I was considering various possibilities a few weeks ago. One was that the methodology was already in use for those charged with setting up ‘murder holes’ at the entrance to defended castles and other strongholds. Yup, it’s all very well to say that hot or boiling oil would rain down on those who tried to force an entrance via the main gate, but how would the defenders know when the oil had reached the right temperature, either for standby status and then a final quick input of more heat to bring to maximum temperature? I got to wondering if a flour imprint onto scraps of linen might serve as a crude thermometer, one that could be dropped into the oil, would float on the surface and could be watched closely, estimating the temperature by the degree of browning(beats a dipped finger any day).

      Leviticus 6 offers an entirely different explanation, but not for the interesting reasons in your interpretation Paul (which may or may not be correct). I see Leviticus 6 as suggesting an entirely different role for flour/oil in burnt offerings – not just for the destructive parting with a valued commodity (regardless of how obtained, fine flour would have been pricey) but for the smoke that wafted upwards to the heavens that – we’re assured- was received and savoured by an appreciative God (with an acutely sensitive, delightfully anthropomorphic sense of smell!). So when the canons of Lirey (?) were sitting around at the brain-storming stage, wondering how they could simulate (i.e. “fake”) that double-body image, one of them had a eureka moment. “I know! Use flour and oil, as per the Old Testament. Roast it into the linen. Give the Lord a Leviticus-style gift, thus making absolutely certain He’s aware via aroma from the oven – as well as our prayers- of what we are doing to show RESPECT for HIS sacrifice to us”.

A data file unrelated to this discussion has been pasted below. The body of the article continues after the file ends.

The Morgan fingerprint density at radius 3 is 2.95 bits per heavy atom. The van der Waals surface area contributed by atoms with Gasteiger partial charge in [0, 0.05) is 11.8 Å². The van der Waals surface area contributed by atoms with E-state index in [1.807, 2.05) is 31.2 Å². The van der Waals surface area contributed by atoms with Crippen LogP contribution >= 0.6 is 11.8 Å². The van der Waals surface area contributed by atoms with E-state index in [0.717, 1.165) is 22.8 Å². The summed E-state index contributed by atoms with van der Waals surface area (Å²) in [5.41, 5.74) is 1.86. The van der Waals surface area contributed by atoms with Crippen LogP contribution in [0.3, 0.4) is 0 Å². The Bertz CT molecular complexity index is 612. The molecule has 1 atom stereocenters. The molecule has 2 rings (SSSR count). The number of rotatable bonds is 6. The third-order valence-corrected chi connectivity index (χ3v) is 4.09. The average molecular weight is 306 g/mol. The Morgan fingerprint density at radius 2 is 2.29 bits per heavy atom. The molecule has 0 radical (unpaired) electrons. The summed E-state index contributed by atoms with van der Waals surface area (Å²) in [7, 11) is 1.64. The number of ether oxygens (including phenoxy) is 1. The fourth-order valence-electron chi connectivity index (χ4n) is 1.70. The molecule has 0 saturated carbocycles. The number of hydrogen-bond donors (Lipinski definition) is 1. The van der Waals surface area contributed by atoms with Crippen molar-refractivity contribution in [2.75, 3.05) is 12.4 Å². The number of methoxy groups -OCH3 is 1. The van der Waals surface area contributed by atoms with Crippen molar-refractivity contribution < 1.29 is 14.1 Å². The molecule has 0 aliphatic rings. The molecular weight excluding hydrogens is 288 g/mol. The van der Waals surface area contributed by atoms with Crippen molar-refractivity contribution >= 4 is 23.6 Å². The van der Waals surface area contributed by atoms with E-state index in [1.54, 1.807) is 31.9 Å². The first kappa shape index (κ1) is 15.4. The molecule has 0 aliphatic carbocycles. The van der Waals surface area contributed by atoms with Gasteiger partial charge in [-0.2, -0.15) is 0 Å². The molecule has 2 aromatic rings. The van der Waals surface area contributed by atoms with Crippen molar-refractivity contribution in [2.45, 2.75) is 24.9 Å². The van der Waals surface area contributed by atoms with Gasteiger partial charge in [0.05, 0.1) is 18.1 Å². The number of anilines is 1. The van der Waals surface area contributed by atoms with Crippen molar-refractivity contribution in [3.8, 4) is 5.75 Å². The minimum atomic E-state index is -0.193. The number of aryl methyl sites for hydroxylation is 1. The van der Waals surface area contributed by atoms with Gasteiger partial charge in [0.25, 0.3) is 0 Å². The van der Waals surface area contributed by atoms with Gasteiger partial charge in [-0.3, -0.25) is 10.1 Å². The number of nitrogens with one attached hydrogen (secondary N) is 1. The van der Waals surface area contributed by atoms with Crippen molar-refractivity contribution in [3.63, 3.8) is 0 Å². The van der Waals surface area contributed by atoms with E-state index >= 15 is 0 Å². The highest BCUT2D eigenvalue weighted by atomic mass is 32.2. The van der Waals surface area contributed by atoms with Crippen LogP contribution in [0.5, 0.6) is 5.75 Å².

So in this imagined scenario there is no pressing need, Paul, to invoke a real crucifixion, or indeed anything that exposes the one – or as I say probably two- volunteers to tying, nailing, shedding of blood etc. They were required merely to serve as templates for a contact imprint – and indeed the “difficult” face may well have required a separate bas relief of flatter surface contours fashioned in wood or clay as realistically conceded by Prof Luigi Garlaschelli. That might explain the somewhat severe, mask-like face on the Shroud, with those abrupt cut-offs at both cheek bones, without the expected lateral (“wrap-around”) image distortion etc.

      See what happens when you get me started? It’s difficult to know when to stop, especially when one is out on a limb, as I am, and now you too Paul, albeit a different limb from mine – but thankfully the same tree … 😉

      • Reply Paul Feb 23,2017 7:37 pm

        Thanks as always for taking time to share your views Colin. It is appreciated that you do this and keep our understanding moving forward.

        Now I just realised, in a couple of short paragraphs in my comment below, I put words in your mouth that you never said. And I drew conclusions without one scrap of evidence.

        Bloody great…

        Hey Maw, look at me, I’m a journalist!

  6. Reply Colin Berry Feb 12,2017 8:19 am

    You are someone with a gift for expression, Paul – fresh, entertaining, economy of words etc. I would be privileged to have you as ambassador for my thinking re the Shroud on your social media sites. Don’t feel obliged to agree with everything I say – I thrive on differences of opinion, as most scientists do, or at any rate should…

    Thanks for placing the comment on my site. Feel free to return at any time!

    • Reply Paul Feb 13,2017 1:58 am